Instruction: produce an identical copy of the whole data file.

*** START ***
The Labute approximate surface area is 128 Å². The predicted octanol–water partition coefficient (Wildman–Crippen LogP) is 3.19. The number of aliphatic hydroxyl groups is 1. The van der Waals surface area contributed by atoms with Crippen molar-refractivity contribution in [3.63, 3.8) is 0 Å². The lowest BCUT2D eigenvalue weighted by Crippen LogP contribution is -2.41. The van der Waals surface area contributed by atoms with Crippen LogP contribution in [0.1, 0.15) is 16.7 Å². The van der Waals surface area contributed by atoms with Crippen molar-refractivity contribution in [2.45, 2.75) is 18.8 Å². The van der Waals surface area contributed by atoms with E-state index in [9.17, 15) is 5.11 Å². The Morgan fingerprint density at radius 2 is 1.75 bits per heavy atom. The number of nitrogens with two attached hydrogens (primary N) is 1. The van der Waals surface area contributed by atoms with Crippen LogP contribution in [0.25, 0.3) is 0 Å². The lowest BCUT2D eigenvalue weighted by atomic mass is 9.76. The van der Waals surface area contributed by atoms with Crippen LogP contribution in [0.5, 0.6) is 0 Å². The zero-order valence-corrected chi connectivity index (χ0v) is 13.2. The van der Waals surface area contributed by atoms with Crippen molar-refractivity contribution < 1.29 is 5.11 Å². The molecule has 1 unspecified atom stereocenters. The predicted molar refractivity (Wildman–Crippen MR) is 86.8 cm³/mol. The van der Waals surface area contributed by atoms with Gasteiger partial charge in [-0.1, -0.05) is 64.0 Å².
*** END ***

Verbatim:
The Labute approximate surface area is 128 Å². The predicted octanol–water partition coefficient (Wildman–Crippen LogP) is 3.19. The number of aliphatic hydroxyl groups is 1. The van der Waals surface area contributed by atoms with Crippen molar-refractivity contribution in [3.63, 3.8) is 0 Å². The lowest BCUT2D eigenvalue weighted by Crippen LogP contribution is -2.41. The van der Waals surface area contributed by atoms with Crippen LogP contribution in [0.1, 0.15) is 16.7 Å². The van der Waals surface area contributed by atoms with Crippen molar-refractivity contribution in [2.45, 2.75) is 18.8 Å². The van der Waals surface area contributed by atoms with E-state index in [9.17, 15) is 5.11 Å². The Morgan fingerprint density at radius 2 is 1.75 bits per heavy atom. The number of nitrogens with two attached hydrogens (primary N) is 1. The van der Waals surface area contributed by atoms with Crippen LogP contribution in [0.25, 0.3) is 0 Å². The lowest BCUT2D eigenvalue weighted by atomic mass is 9.76. The van der Waals surface area contributed by atoms with Crippen LogP contribution in [0.5, 0.6) is 0 Å². The zero-order valence-corrected chi connectivity index (χ0v) is 13.2. The van der Waals surface area contributed by atoms with Crippen molar-refractivity contribution < 1.29 is 5.11 Å². The molecule has 1 unspecified atom stereocenters. The predicted molar refractivity (Wildman–Crippen MR) is 86.8 cm³/mol. The van der Waals surface area contributed by atoms with Gasteiger partial charge in [-0.1, -0.05) is 64.0 Å².